The instances of this secret and sudden transition from the figurative to the real are numerous in this very prophecy : indeed, just as numerous as the number of figures employed, for there is not one instance to the contrary. In viii. 6-8 there is a notable example of the mixed metaphor, at which our critics might find mighty amusement; where the Assyrian is at once a river overflowing, and a bird with wings. In x.16-19, he is a forest, a herd of fat cattle, a fruitful field with soul and body, whose destruction is like the fainting of a standard-bearer. In xi. 1 Messiah is a Branch ; in ver. 2 he is a man full of the Spirit: and so forth, in almost every instance of a regularly formed figure. But if we refer to mere similitudes, then they are heaped up one upon another from all regions of nature. This is the manner of the Prophets, and I take it of uninspired men also, according as they are endued with more and more of the Spirit of wisdom and understanding. No objection, therefore, is it, to say of the figure before us that it passeth likewise into the literal; for the wonder would be that it should not. Now, while we maintain the figurative sense, upon the grounds already set out, we see many indications of the unfigurative also: as when it is said, ver. 6,"“ And a little child shall lead them.” This must be understood either as conferring a literal and plain sense upon the wolf, the leopard, the kid, the calf, the young lion, and the fatling; or the whole must be taken as an aliegorical painting, which we have already rejected. There would be no propriety in making a child to lead the great and mighty men of the earth ; but there is great beauty in a child leading these various beasts in one band of union and peace : it shews, not only the departure of their mutual instincts of destructiveness and fear one toward another, but likewise their return of their common subordination to man; and presents us with all creation yielding its neck, not to the wise tamer, or the strong subduer, or the crafty catcher of the creatures, but to the face and image of upright man, stamped upon the weakness, the artlessness, the helplessness of a child. There seems to me, again, another indication of the plain and literal sense in the words of the seventh verse : “And the lion shall eat straw like the ox.' This could not, without great refinement indeed, suggest itself to one who had only the figurative sense in his mind. That the lion should not devour the ox, is of easy and natural application from the figure to the thing set forth by it; but that the lion should eat straw like the ox, is a refinement which I think will hardly be found in the Prophets. But, taking it literally, it doth declare the law of their being to be changed, which at present is universally, and in all conditions, to feed on flesh : not only that they will not destroy and devour one another, which is the very instinct of many wild animals, and of some appears to be the chief end of their being; but, if flesh be presented to them, they will not use it for food, but reject it as much as they now reject straw.-The next verse, " And the sucking child shall play on the hole of the asp, and the weaned child shall put his hand on the cockatrice den," can, I think, admit of interpretation only in the literal sense; for as a figure I cannot tell what it means. It means, one may say, that the simplest of mankind may safely entrust himself with men naturally of the most deep and malignant character. But this, methinks, would have been better expressed by taking two animals; and it hath already been sufficiently expressed by bringing the wolf and the lamb to dwell together. It may be said, moreover, that the figure of general pacification being once begun, the rich and exuberant spirit of prophecy carries it onward, and finishes with this beautiful climax. I answer, that I find no such playful use or unnecessary expense of words among the Prophets; whom the more I study the more I admire, as gaining their end by the most simple, short, and exact methods. But, being understood literally as it is written, it brings out a most beautiful and appropriate meaning,- that the enmity between the serpent's seed and the woman's seed should then be at an end: that the serpent should no longer, as the deodand for the horrid crime of which he had been the tool, be doomed to be the most deadly enemy of his master, man; but, the redemption being completed, between the child of woman and the serpent there should be harmony: his subtlety should not betray the child, his venom should not hurt the · child : he should be delivered from the sore badge of his having been a party to the great calamity of the Fall.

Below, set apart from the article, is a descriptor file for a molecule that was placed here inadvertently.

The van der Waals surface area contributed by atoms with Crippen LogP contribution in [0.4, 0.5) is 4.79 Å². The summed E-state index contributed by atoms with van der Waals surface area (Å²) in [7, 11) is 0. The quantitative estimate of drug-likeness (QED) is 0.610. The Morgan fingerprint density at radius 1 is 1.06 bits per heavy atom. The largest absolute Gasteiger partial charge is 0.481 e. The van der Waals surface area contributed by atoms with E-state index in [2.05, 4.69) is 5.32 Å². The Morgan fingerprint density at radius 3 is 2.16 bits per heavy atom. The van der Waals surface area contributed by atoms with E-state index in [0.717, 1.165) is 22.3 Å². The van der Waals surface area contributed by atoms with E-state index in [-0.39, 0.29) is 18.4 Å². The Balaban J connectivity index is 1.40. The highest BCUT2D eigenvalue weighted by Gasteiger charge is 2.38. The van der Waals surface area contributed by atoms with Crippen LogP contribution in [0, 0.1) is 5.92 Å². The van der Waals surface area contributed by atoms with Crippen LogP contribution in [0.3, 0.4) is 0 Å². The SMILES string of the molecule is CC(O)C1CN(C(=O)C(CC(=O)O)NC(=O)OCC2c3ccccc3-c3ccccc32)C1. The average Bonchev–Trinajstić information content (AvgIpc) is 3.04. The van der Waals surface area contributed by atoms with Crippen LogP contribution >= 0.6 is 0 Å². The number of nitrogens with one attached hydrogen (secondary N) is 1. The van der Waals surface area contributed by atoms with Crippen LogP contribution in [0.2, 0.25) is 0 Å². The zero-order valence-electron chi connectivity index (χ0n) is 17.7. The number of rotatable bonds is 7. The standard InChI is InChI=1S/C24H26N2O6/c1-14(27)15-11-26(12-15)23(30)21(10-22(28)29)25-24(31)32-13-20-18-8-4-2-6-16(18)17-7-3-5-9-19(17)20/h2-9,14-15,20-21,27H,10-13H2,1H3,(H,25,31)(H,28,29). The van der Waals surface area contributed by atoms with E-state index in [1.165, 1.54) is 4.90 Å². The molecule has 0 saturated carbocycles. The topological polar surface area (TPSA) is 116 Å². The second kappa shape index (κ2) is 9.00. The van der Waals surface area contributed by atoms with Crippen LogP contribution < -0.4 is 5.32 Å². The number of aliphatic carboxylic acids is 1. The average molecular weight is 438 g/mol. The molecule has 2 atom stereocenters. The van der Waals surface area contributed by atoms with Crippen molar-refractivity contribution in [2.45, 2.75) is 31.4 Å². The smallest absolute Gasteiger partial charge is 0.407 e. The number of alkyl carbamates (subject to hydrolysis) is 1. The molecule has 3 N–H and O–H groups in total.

On these accounts I do see, besides the figurative, which doubtless is present, a literal sense to be also present; and can, even were there no other passage than this one, believe that it contains the promise of a deliverance to the lower creation also, and a restoration of that state of willing service and sweet obsequiousness to the body of man, for which they were originally created, and to which they are still bent, but not without the labour and ingenuity of mankind. I am however thankful that a doctrine of such importance doth not rest upon this alone, but hath a distinct revelation in every part of Scripture. I think, that in the very laying on of the curse, both upon woman and upon man, it is evident, that, while death was the proper consequence of the transgression itself, those additions of woman's pains in childbirth and man's toils with an ungrateful world, were imposed in consequence of the manner of the transgression: woman's, because she listened to the serpent; man's, because he listened to the woman. These additions to death are the badge and the consequence of the serpent's dominion : and when this shall be taken away, when“ that wicked” shall be destroyed by the brightness of the coming of the Lord, and the Lord himself shall possess the earth; then, believe I, that from flesh, and from the earth, of which he hath received the lordship, these sorrowful badges of Satan's lordship shall depart, and contrary tokens of the Blessed One who rules shall be felt, in the deliverance of woman from her woful pains of conception and child-birth, and of man from the grinding misery of subjecting and reclaiming the wildness and savageness of inferior nature: and yet that death shall remain, the sign of a fallen and impotent creature; yet death not at large, but in the keeping of Him who is Lord likewise of death, to inflict it upon the wicked, if ever wickedness shall spring forth ; until the end of the Millennium, when death also shall be destroyed, and creatures under the condition of the first death shall give place for creatures unchangeably under the condition of the second death. These ideas are not thrown out at random, but can be supported by Scripture, and are necessary to the analogy of